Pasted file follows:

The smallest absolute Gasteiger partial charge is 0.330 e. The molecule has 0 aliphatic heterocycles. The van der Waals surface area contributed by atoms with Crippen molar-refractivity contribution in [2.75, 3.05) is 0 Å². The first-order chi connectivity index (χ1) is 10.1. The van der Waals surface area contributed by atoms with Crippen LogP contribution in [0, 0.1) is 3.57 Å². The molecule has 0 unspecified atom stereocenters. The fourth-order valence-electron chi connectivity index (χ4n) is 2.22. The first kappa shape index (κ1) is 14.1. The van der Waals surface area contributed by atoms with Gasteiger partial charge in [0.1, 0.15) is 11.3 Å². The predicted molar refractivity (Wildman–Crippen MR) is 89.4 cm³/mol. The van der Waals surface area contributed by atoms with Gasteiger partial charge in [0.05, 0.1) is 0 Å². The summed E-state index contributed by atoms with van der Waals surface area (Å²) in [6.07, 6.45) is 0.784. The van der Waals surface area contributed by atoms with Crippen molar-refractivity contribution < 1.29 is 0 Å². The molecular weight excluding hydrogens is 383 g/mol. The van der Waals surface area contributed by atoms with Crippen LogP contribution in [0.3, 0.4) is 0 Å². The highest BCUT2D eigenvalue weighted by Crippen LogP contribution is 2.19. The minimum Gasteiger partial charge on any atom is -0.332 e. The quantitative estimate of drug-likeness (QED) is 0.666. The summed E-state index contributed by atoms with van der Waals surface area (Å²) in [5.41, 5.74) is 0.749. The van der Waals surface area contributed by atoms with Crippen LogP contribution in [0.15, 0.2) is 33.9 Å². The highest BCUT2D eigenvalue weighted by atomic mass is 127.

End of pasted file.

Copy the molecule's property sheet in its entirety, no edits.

The smallest absolute Gasteiger partial charge is 0.330 e. The molecule has 0 aliphatic heterocycles. The van der Waals surface area contributed by atoms with Crippen molar-refractivity contribution in [2.75, 3.05) is 0 Å². The first-order chi connectivity index (χ1) is 10.1. The van der Waals surface area contributed by atoms with Crippen LogP contribution in [0, 0.1) is 3.57 Å². The molecule has 0 unspecified atom stereocenters. The fourth-order valence-electron chi connectivity index (χ4n) is 2.22. The first kappa shape index (κ1) is 14.1. The van der Waals surface area contributed by atoms with Gasteiger partial charge in [0.1, 0.15) is 11.3 Å². The predicted molar refractivity (Wildman–Crippen MR) is 89.4 cm³/mol. The van der Waals surface area contributed by atoms with Gasteiger partial charge in [0.05, 0.1) is 0 Å². The summed E-state index contributed by atoms with van der Waals surface area (Å²) in [6.07, 6.45) is 0.784. The van der Waals surface area contributed by atoms with Crippen molar-refractivity contribution < 1.29 is 0 Å². The molecular weight excluding hydrogens is 383 g/mol. The van der Waals surface area contributed by atoms with Crippen LogP contribution in [0.3, 0.4) is 0 Å². The highest BCUT2D eigenvalue weighted by Crippen LogP contribution is 2.19. The minimum Gasteiger partial charge on any atom is -0.332 e. The quantitative estimate of drug-likeness (QED) is 0.666. The summed E-state index contributed by atoms with van der Waals surface area (Å²) in [5.41, 5.74) is 0.749. The van der Waals surface area contributed by atoms with Crippen LogP contribution in [0.15, 0.2) is 33.9 Å². The highest BCUT2D eigenvalue weighted by atomic mass is 127.